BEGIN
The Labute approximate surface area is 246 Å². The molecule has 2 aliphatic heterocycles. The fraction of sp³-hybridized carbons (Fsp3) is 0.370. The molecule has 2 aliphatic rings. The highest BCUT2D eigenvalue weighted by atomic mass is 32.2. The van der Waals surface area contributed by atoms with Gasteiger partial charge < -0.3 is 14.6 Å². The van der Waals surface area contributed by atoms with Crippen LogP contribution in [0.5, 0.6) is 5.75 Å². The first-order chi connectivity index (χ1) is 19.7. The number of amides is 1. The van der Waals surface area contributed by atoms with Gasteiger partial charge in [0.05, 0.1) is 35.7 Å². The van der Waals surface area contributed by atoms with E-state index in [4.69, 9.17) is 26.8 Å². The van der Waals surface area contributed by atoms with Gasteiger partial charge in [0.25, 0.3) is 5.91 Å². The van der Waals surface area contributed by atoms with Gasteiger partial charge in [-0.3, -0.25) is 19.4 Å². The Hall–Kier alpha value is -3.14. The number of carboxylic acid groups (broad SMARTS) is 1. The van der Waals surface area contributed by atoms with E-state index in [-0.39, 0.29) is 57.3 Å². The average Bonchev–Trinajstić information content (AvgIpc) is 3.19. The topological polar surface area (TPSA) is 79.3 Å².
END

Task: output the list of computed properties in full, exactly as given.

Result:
The Labute approximate surface area is 246 Å². The molecule has 2 aliphatic heterocycles. The fraction of sp³-hybridized carbons (Fsp3) is 0.370. The molecule has 2 aliphatic rings. The highest BCUT2D eigenvalue weighted by atomic mass is 32.2. The van der Waals surface area contributed by atoms with Gasteiger partial charge < -0.3 is 14.6 Å². The van der Waals surface area contributed by atoms with Crippen LogP contribution in [0.5, 0.6) is 5.75 Å². The first-order chi connectivity index (χ1) is 19.7. The number of amides is 1. The van der Waals surface area contributed by atoms with Gasteiger partial charge in [0.05, 0.1) is 35.7 Å². The van der Waals surface area contributed by atoms with E-state index in [4.69, 9.17) is 26.8 Å². The van der Waals surface area contributed by atoms with Gasteiger partial charge in [0.25, 0.3) is 5.91 Å². The van der Waals surface area contributed by atoms with Gasteiger partial charge in [-0.3, -0.25) is 19.4 Å². The Hall–Kier alpha value is -3.14. The number of carboxylic acid groups (broad SMARTS) is 1. The van der Waals surface area contributed by atoms with E-state index in [-0.39, 0.29) is 57.3 Å². The average Bonchev–Trinajstić information content (AvgIpc) is 3.19. The topological polar surface area (TPSA) is 79.3 Å².